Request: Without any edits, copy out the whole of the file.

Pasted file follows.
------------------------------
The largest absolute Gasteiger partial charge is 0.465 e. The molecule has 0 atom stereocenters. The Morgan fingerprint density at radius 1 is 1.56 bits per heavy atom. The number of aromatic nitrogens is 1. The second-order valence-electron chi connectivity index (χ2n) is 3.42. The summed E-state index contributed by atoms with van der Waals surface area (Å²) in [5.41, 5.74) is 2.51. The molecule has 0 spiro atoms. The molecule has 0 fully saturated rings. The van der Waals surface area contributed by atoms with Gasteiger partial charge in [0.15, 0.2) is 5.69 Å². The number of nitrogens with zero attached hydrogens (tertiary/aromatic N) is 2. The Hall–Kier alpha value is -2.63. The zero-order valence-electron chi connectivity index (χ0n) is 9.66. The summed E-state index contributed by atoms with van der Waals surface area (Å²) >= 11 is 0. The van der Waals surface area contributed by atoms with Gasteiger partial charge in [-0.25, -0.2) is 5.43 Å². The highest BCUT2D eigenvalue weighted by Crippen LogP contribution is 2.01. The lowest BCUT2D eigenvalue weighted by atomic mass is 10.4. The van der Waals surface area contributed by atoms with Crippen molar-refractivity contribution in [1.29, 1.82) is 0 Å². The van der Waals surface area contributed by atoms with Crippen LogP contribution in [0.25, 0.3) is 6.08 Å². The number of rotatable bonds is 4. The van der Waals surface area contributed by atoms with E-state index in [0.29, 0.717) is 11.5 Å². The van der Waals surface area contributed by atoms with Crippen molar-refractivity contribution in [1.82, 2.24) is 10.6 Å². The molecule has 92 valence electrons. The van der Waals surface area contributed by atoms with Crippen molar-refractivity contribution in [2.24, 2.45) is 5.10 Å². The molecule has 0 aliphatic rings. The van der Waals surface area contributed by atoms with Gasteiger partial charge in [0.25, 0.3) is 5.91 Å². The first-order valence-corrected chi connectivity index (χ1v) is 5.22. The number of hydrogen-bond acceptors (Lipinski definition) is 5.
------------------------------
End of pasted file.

The largest absolute Gasteiger partial charge is 0.465 e. The molecule has 0 atom stereocenters. The Morgan fingerprint density at radius 1 is 1.56 bits per heavy atom. The number of aromatic nitrogens is 1. The second-order valence-electron chi connectivity index (χ2n) is 3.42. The summed E-state index contributed by atoms with van der Waals surface area (Å²) in [5.41, 5.74) is 2.51. The molecule has 0 spiro atoms. The molecule has 0 fully saturated rings. The van der Waals surface area contributed by atoms with Gasteiger partial charge in [0.15, 0.2) is 5.69 Å². The number of nitrogens with zero attached hydrogens (tertiary/aromatic N) is 2. The Hall–Kier alpha value is -2.63. The zero-order valence-electron chi connectivity index (χ0n) is 9.66. The summed E-state index contributed by atoms with van der Waals surface area (Å²) >= 11 is 0. The van der Waals surface area contributed by atoms with Gasteiger partial charge in [-0.25, -0.2) is 5.43 Å². The highest BCUT2D eigenvalue weighted by Crippen LogP contribution is 2.01. The lowest BCUT2D eigenvalue weighted by atomic mass is 10.4. The van der Waals surface area contributed by atoms with Crippen molar-refractivity contribution in [1.29, 1.82) is 0 Å². The van der Waals surface area contributed by atoms with Crippen LogP contribution in [0.25, 0.3) is 6.08 Å². The number of rotatable bonds is 4. The van der Waals surface area contributed by atoms with E-state index in [0.29, 0.717) is 11.5 Å². The van der Waals surface area contributed by atoms with Crippen molar-refractivity contribution in [1.82, 2.24) is 10.6 Å². The molecule has 92 valence electrons. The van der Waals surface area contributed by atoms with Crippen molar-refractivity contribution in [2.24, 2.45) is 5.10 Å². The molecule has 0 aliphatic rings. The van der Waals surface area contributed by atoms with Gasteiger partial charge in [0.25, 0.3) is 5.91 Å². The first-order valence-corrected chi connectivity index (χ1v) is 5.22. The number of hydrogen-bond acceptors (Lipinski definition) is 5.